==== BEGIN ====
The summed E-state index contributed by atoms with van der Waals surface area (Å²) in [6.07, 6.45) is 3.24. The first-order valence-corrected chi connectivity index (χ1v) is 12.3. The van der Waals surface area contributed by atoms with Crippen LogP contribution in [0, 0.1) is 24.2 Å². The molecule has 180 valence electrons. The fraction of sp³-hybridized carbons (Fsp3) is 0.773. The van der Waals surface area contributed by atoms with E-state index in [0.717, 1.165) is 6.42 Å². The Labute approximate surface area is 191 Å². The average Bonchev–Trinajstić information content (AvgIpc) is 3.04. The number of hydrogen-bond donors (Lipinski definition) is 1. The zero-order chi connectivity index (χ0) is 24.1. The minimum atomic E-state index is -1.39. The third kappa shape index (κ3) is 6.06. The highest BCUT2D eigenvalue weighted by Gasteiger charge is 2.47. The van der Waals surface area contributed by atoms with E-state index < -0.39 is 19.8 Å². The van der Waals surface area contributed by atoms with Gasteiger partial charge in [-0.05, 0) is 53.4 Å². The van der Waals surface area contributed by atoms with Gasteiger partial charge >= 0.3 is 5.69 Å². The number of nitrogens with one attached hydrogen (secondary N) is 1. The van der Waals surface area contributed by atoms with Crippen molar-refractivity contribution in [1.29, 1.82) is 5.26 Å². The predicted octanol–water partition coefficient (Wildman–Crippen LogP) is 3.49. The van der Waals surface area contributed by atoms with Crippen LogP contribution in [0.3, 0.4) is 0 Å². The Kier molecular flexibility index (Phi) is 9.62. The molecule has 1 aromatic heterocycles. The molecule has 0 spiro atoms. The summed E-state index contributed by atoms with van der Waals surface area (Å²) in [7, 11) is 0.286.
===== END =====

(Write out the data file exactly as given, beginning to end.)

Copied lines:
The summed E-state index contributed by atoms with van der Waals surface area (Å²) in [6.07, 6.45) is 3.24. The first-order valence-corrected chi connectivity index (χ1v) is 12.3. The van der Waals surface area contributed by atoms with Crippen LogP contribution in [0, 0.1) is 24.2 Å². The molecule has 180 valence electrons. The fraction of sp³-hybridized carbons (Fsp3) is 0.773. The van der Waals surface area contributed by atoms with E-state index in [0.717, 1.165) is 6.42 Å². The Labute approximate surface area is 191 Å². The average Bonchev–Trinajstić information content (AvgIpc) is 3.04. The number of hydrogen-bond donors (Lipinski definition) is 1. The zero-order chi connectivity index (χ0) is 24.1. The minimum atomic E-state index is -1.39. The third kappa shape index (κ3) is 6.06. The highest BCUT2D eigenvalue weighted by Gasteiger charge is 2.47. The van der Waals surface area contributed by atoms with E-state index < -0.39 is 19.8 Å². The van der Waals surface area contributed by atoms with Gasteiger partial charge in [-0.05, 0) is 53.4 Å². The van der Waals surface area contributed by atoms with Gasteiger partial charge >= 0.3 is 5.69 Å². The number of nitrogens with one attached hydrogen (secondary N) is 1. The van der Waals surface area contributed by atoms with Crippen molar-refractivity contribution in [1.29, 1.82) is 5.26 Å². The predicted octanol–water partition coefficient (Wildman–Crippen LogP) is 3.49. The van der Waals surface area contributed by atoms with Crippen LogP contribution in [0.3, 0.4) is 0 Å². The Kier molecular flexibility index (Phi) is 9.62. The molecule has 1 aromatic heterocycles. The molecule has 0 spiro atoms. The summed E-state index contributed by atoms with van der Waals surface area (Å²) in [7, 11) is 0.286.